Everything about Jedha is fascinating. The landscape is dotted with ruins from an ancient, forgotten civilization. From the larger-than-life Jedi carved into the mountains to the Catacombs of Cadera where untold numbers of the forgotten dead of a long lost culture sleep to the millennia-old statues grown from pure kyber beneath the Temple in Jedha City, you can’t swing a dead Lothcat with hitting a new mystery.
The sheer age of Jedha lends itself to endless speculation. On the edge of Wild Space, the same uncharted area houses the Force “gods” on Mortis and could hide the planet where Snoke’s people are from. In other words, Wild Space is ripe with Force power. Then there’s this tiny moon butting right up against all this powerful space and it just happens to be one of (if not the) cradle of human civilization in the galaxy? That’s right, to this day Star Wars hasn’t said where humans come from. Oh sure, some say it was Coruscant but everyone knows the Architects put people there for whatever purpose all-knowing ancient aliens do anything.
What little information we have about Jedha can be extrapolated into an enticing theory. Humans or human-like ancestors emerge from Wild Space and set up shop on this tiny moon that is tied deeply to the Force. Without hyperspace travel, they evolve their culture over the centuries into a proto-Jedi belief system. Finding a rich vein of kyber crystals on a mesa, Jedha City begins to take shape. Eventually, the people branch out to explore more space, and in doing so fracture the homogenous culture. Suddenly there are dozens of religions instead of one, each taking different parts of the Force as their guiding point. Over the millennia, traditions are created, adapted, and forgotten. The origins of Jedha lost to the mists of time. But still, the moon holds secrets to the very beginnings of the Force, the Jedi Order, and the Sith within its depths.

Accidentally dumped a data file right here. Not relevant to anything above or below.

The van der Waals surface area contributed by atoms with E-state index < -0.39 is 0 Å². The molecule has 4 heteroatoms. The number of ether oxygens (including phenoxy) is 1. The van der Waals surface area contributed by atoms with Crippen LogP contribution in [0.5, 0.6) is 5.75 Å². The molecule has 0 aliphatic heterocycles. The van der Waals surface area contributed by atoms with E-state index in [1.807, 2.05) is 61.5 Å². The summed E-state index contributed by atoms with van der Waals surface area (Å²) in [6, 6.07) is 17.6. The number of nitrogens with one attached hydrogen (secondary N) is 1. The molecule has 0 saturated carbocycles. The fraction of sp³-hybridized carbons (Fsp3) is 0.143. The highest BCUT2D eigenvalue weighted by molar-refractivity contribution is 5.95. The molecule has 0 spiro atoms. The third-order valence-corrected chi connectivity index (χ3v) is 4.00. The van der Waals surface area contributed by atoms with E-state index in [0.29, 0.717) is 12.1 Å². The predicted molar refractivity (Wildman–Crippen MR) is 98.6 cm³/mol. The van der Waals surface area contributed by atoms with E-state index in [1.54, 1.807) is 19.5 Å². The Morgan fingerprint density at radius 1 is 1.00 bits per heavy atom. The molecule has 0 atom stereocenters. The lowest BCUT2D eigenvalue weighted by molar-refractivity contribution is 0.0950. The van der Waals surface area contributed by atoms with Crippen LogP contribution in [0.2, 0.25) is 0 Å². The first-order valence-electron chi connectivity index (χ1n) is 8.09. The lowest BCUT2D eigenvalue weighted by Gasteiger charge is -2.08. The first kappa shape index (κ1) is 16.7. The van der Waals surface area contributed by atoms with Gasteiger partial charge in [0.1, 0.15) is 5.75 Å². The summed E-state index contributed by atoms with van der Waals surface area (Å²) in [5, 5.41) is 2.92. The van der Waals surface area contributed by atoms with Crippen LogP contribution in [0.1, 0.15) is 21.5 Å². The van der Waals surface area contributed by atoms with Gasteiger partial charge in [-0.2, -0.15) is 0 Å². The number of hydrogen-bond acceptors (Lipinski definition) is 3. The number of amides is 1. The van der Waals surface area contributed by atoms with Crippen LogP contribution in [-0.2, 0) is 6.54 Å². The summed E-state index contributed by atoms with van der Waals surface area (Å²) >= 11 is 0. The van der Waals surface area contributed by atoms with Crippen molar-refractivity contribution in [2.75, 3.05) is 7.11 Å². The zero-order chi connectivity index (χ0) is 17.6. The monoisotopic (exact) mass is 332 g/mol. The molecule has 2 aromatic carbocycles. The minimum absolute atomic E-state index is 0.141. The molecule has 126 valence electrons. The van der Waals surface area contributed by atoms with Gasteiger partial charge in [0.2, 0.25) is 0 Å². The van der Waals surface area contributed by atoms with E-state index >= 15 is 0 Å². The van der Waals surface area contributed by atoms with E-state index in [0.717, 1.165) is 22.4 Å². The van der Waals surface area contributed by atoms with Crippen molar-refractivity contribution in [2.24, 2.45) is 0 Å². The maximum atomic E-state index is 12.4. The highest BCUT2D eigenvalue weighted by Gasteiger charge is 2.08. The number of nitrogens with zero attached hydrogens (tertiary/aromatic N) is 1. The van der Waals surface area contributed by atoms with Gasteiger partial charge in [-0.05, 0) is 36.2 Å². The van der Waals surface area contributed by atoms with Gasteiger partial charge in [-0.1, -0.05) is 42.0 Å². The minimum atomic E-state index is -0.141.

What Stories Could Lucasfilm Tell?
With what is probably ten millennia worth of history, the number of stories Lucasfilm could tell is nigh incalculable. There is the story of the initial pioneers: who were they? Where did they come from? Where they searching for Force-rich outposts or stumble upon Jedha by accident? Why did they leave their homeworld?
Then there are the tales of the Temple of Kyber, a skyscraper by any standard that is at least 5,000 years old. Who built it? Why? How did they teach the kyber crystals within to grow into lifelike statues of Jedi fighting unknown creatures? What were they using all those kyber crystals for? After all, surely they didn’t need that many lightsabers. Unless they did. Were they at war with some unknown foe? Is this all Snoke’s fault?
Of course, that doesn’t even scratch the surface of the dozen religious splinter sects that make pilgrimages to the Holy City. What do these individual groups believe? How do they interact with each other? How did they come to be and how many followers do they have? In a world where Force powers are on display on the regular, how can anyone choose to disbelieve their own senses?
All of these and more are stories worthy of exploration. All Lucasfilm has to do is pop Doctor Aphra planetside and let her sift through the charred remains and see what spoils turn up.